HOLIDAY — The fourth Walk Around the Block bus tour of the Colonial Hills area attracted some 113 local leaders this morning to see progress in the four neighborhoods of the large community bordering S.R. 54 and U.S. 19.
“We have moved serious mountains” on code enforcement and crime control, Kelly Miller, president of Colonial Hills Civic Association, said in opening remarks.
Miller showed the new entrance sign at the S.R. 54 entrance into the subdivision, one of many upgrades.
Goals remain as part of Project New Hope. Homeowners, not renters, now commit most code violations, roughly 53 percent, Miller mentioned. She and other community leaders would like to cut down on the number of trash collection trucks on subdivision streets.
“It’s definitely making a difference,” Property Appraiser Gary Joiner commented about Colonial Hills efforts. Born and raised here, Joiner recalled the area used to look “pristine” in early days. The development of Colonial Hills began in 1967, when large areas of West Pasco were being turned into retirement communities for people from the Northeast and Midwest.
“We want to be a good neighbor,” Parker Hirons, director of land development for the Central Division of Lennar Corp., said about Copperspring, the first area to begin construction in June.
Two busloads of participants stopped at Centennial Park Branch Library, on Moog Road, which narrowly averted shutting down during hard budgetary times for Pasco County government caused by the Great Recession. Voters will decide a referendum this fall on whether the county should create a funding vehicle known as a municipal services benefit unit. If approved, the MSBU would generate additional dollars for parks and libraries to compensate for cutbacks on staff and maintenance during the 2008-2009 recession.
Commissioner Jack Mariano and many others saw the home Pasco Opportunity Program and Colonial Hills are rebuilding to help boost affordable housing. The POP home is on Saren Drive.
The lot at the Colonial Hills entrance could be converted to a dog park, apartments, or even for boat storage, among many suggestions from officials, Miller pointed out.
A RaceTrac gas station on the northwestern corner of Madison Street and S.R. 54 is among new businesses, Miller noted. Construction could start soon on the southeast corner of the intersection where Lennar intends to build homes.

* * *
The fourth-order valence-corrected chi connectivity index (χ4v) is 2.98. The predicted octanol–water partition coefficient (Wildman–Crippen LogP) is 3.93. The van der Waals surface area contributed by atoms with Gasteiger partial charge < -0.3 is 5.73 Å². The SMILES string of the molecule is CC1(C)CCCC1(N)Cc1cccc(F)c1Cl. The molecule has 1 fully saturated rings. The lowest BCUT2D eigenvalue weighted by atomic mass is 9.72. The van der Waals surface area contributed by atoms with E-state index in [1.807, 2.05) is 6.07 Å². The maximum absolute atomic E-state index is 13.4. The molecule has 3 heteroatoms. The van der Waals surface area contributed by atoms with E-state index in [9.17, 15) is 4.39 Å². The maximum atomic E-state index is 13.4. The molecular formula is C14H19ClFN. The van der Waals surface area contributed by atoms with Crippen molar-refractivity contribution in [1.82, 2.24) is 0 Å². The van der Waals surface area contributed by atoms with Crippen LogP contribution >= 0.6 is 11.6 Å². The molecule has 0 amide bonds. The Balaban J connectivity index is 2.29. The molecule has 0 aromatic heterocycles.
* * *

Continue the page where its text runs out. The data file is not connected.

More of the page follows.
“Great Place for a park and kayak launch right on the Anclote River,” Miller wrote in her opening slide show about areas that Lennar might set aside.
Many firms have cooperated in cleaning up sites, Miller emphasized. Mike Mougras took pride in showing the Mu-Grow Brothers landscaping business, which transformed an illegal dumping site along Grand Boulevard.
Many streets have been repaved since flooding in 2015 made them impassable.
Miller also mentioned LED street lights are planned, starting in May.
Since October, the Duke Energy Saver Program has saved money for residents, Miller said during the opening presentation at Elfers Center.
To keep residents involved, the civic association will mail requests for donations for the Blight Elimination Neighborhood Upkeep at $35 a year. The notices about the new program will be mailed in May. The funds could help with maintenance to entrances, codes, neighborhood improvement projects, as well as social events for seniors and residents.
Participants, Miller said, included: County Administrator Dan Biles, Commissioner Jack Mariano and representatives of many Pasco County departments; state rep. Amber Mariano, R-Port Richey; New Port Richey Mayor Rob Marlowe; nonprofit groups CARES, United Way, Council of Neighborhood Associations, Volunteer Way, West Pasco Habitat for Humanity and Metropolitan Ministries; consulting firms, business owners, investors and residents, Miller said during introductions.
Others also represented the office of U.S. Rep. Gus Bilirakis, R-Palm Harbor; the Pasco Property Appraiser, Tax Collector and Clerk and Comptroller offices; Pasco Fire Marshall; and Pasco Sheriff’s Office.
The association also honored some of its own, Sheila Mazza, Mary Helen Duke and Lori Krinkey.